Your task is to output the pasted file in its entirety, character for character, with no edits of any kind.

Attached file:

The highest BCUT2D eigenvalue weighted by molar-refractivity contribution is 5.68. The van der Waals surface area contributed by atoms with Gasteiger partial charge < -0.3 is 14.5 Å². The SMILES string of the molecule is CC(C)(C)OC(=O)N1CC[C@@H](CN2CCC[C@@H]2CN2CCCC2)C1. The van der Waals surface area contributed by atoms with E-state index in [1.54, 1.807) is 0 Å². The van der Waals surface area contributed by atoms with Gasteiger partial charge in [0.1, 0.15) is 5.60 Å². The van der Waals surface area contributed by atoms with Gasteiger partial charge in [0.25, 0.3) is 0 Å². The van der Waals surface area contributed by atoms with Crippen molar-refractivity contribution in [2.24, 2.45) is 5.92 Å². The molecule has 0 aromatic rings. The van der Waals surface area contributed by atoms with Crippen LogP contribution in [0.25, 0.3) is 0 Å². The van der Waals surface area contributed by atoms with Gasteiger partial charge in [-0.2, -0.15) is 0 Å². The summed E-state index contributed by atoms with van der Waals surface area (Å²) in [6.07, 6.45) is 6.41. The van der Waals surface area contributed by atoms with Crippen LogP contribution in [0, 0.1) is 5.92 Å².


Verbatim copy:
The highest BCUT2D eigenvalue weighted by molar-refractivity contribution is 5.68. The van der Waals surface area contributed by atoms with Gasteiger partial charge < -0.3 is 14.5 Å². The SMILES string of the molecule is CC(C)(C)OC(=O)N1CC[C@@H](CN2CCC[C@@H]2CN2CCCC2)C1. The van der Waals surface area contributed by atoms with E-state index in [1.54, 1.807) is 0 Å². The van der Waals surface area contributed by atoms with Gasteiger partial charge in [0.1, 0.15) is 5.60 Å². The van der Waals surface area contributed by atoms with Gasteiger partial charge in [0.25, 0.3) is 0 Å². The van der Waals surface area contributed by atoms with Crippen molar-refractivity contribution in [2.24, 2.45) is 5.92 Å². The molecule has 0 aromatic rings. The van der Waals surface area contributed by atoms with Crippen LogP contribution in [0.25, 0.3) is 0 Å². The van der Waals surface area contributed by atoms with Gasteiger partial charge in [-0.2, -0.15) is 0 Å². The summed E-state index contributed by atoms with van der Waals surface area (Å²) in [6.07, 6.45) is 6.41. The van der Waals surface area contributed by atoms with Crippen LogP contribution in [0, 0.1) is 5.92 Å².